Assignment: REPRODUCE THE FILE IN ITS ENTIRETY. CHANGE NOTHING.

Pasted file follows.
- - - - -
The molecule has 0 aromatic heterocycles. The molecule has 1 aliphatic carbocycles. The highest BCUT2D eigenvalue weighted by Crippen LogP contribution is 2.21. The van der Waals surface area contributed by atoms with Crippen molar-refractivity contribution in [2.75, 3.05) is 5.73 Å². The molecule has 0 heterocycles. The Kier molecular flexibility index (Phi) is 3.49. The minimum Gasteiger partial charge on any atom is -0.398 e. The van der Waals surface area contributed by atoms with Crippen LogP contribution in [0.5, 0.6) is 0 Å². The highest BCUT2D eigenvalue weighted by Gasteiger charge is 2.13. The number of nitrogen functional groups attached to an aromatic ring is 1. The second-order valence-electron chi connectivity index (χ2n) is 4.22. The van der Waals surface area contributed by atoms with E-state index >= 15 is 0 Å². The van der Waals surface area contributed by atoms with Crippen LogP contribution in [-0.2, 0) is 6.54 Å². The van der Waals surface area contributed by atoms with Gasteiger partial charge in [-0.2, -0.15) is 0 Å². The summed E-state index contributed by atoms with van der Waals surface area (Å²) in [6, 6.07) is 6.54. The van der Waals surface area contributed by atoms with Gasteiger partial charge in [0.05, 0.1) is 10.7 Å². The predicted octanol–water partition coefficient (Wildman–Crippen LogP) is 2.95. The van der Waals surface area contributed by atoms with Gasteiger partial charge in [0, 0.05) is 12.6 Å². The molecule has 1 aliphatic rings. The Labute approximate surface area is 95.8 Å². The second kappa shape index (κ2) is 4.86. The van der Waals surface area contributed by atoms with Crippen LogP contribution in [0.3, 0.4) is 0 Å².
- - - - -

The molecule has 0 aromatic heterocycles. The molecule has 1 aliphatic carbocycles. The highest BCUT2D eigenvalue weighted by Crippen LogP contribution is 2.21. The van der Waals surface area contributed by atoms with Crippen molar-refractivity contribution in [2.75, 3.05) is 5.73 Å². The molecule has 0 heterocycles. The Kier molecular flexibility index (Phi) is 3.49. The minimum Gasteiger partial charge on any atom is -0.398 e. The van der Waals surface area contributed by atoms with Crippen LogP contribution in [0.5, 0.6) is 0 Å². The highest BCUT2D eigenvalue weighted by Gasteiger charge is 2.13. The number of nitrogen functional groups attached to an aromatic ring is 1. The second-order valence-electron chi connectivity index (χ2n) is 4.22. The van der Waals surface area contributed by atoms with E-state index >= 15 is 0 Å². The van der Waals surface area contributed by atoms with Crippen LogP contribution in [-0.2, 0) is 6.54 Å². The van der Waals surface area contributed by atoms with Gasteiger partial charge in [-0.2, -0.15) is 0 Å². The summed E-state index contributed by atoms with van der Waals surface area (Å²) in [6, 6.07) is 6.54. The van der Waals surface area contributed by atoms with Gasteiger partial charge in [0.05, 0.1) is 10.7 Å². The predicted octanol–water partition coefficient (Wildman–Crippen LogP) is 2.95. The van der Waals surface area contributed by atoms with Gasteiger partial charge in [0, 0.05) is 12.6 Å². The molecule has 1 aliphatic rings. The Labute approximate surface area is 95.8 Å². The second kappa shape index (κ2) is 4.86. The van der Waals surface area contributed by atoms with Crippen LogP contribution in [0.3, 0.4) is 0 Å².